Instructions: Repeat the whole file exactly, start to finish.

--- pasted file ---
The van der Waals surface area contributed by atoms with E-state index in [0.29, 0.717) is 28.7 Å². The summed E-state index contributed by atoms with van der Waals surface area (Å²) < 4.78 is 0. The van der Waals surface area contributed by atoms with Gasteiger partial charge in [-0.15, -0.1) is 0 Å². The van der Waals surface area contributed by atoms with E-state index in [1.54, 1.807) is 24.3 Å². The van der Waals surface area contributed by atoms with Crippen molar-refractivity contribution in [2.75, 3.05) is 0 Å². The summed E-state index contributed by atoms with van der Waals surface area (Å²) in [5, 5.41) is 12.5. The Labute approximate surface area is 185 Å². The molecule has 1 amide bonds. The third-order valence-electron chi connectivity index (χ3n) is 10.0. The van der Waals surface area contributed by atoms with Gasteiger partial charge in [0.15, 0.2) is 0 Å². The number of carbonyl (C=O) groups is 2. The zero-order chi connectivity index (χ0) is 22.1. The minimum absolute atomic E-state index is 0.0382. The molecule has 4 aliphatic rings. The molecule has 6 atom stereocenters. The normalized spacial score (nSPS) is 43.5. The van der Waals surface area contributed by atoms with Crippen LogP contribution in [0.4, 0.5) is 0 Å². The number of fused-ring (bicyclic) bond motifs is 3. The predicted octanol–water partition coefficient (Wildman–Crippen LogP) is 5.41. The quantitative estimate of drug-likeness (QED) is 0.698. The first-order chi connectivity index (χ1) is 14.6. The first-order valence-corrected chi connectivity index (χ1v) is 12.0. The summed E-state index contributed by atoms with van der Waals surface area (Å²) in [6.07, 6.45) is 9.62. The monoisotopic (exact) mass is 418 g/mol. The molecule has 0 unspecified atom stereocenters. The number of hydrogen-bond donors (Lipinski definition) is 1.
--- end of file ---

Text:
The van der Waals surface area contributed by atoms with E-state index in [0.29, 0.717) is 28.7 Å². The summed E-state index contributed by atoms with van der Waals surface area (Å²) < 4.78 is 0. The van der Waals surface area contributed by atoms with Gasteiger partial charge in [-0.15, -0.1) is 0 Å². The van der Waals surface area contributed by atoms with E-state index in [1.54, 1.807) is 24.3 Å². The van der Waals surface area contributed by atoms with Crippen molar-refractivity contribution in [2.75, 3.05) is 0 Å². The summed E-state index contributed by atoms with van der Waals surface area (Å²) in [5, 5.41) is 12.5. The Labute approximate surface area is 185 Å². The molecule has 1 amide bonds. The third-order valence-electron chi connectivity index (χ3n) is 10.0. The van der Waals surface area contributed by atoms with Gasteiger partial charge in [0.15, 0.2) is 0 Å². The number of carbonyl (C=O) groups is 2. The zero-order chi connectivity index (χ0) is 22.1. The minimum absolute atomic E-state index is 0.0382. The molecule has 4 aliphatic rings. The molecule has 6 atom stereocenters. The normalized spacial score (nSPS) is 43.5. The van der Waals surface area contributed by atoms with Crippen LogP contribution in [0.4, 0.5) is 0 Å². The number of fused-ring (bicyclic) bond motifs is 3. The predicted octanol–water partition coefficient (Wildman–Crippen LogP) is 5.41. The quantitative estimate of drug-likeness (QED) is 0.698. The first-order chi connectivity index (χ1) is 14.6. The first-order valence-corrected chi connectivity index (χ1v) is 12.0. The summed E-state index contributed by atoms with van der Waals surface area (Å²) in [6.07, 6.45) is 9.62. The monoisotopic (exact) mass is 418 g/mol. The molecule has 0 unspecified atom stereocenters. The number of hydrogen-bond donors (Lipinski definition) is 1.